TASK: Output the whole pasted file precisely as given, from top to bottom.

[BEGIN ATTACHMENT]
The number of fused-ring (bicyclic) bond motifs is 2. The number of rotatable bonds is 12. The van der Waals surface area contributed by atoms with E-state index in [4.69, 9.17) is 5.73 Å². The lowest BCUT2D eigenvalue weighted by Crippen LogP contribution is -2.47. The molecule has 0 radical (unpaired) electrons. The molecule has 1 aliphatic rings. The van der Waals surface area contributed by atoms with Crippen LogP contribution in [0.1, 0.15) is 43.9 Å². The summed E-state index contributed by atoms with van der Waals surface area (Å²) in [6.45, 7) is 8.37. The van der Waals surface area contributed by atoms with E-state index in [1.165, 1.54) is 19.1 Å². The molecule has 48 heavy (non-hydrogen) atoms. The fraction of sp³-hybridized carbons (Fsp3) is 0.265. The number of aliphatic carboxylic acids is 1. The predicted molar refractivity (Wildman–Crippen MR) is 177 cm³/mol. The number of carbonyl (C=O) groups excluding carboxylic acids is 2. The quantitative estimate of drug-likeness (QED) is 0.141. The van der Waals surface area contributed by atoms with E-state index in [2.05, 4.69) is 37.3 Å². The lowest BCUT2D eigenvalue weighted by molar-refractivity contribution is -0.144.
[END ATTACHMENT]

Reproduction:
The number of fused-ring (bicyclic) bond motifs is 2. The number of rotatable bonds is 12. The van der Waals surface area contributed by atoms with E-state index in [4.69, 9.17) is 5.73 Å². The lowest BCUT2D eigenvalue weighted by Crippen LogP contribution is -2.47. The molecule has 0 radical (unpaired) electrons. The molecule has 1 aliphatic rings. The van der Waals surface area contributed by atoms with Crippen LogP contribution in [0.1, 0.15) is 43.9 Å². The summed E-state index contributed by atoms with van der Waals surface area (Å²) in [6.45, 7) is 8.37. The van der Waals surface area contributed by atoms with E-state index in [1.165, 1.54) is 19.1 Å². The molecule has 48 heavy (non-hydrogen) atoms. The fraction of sp³-hybridized carbons (Fsp3) is 0.265. The number of aliphatic carboxylic acids is 1. The predicted molar refractivity (Wildman–Crippen MR) is 177 cm³/mol. The number of carbonyl (C=O) groups excluding carboxylic acids is 2. The quantitative estimate of drug-likeness (QED) is 0.141. The van der Waals surface area contributed by atoms with E-state index in [2.05, 4.69) is 37.3 Å². The lowest BCUT2D eigenvalue weighted by molar-refractivity contribution is -0.144.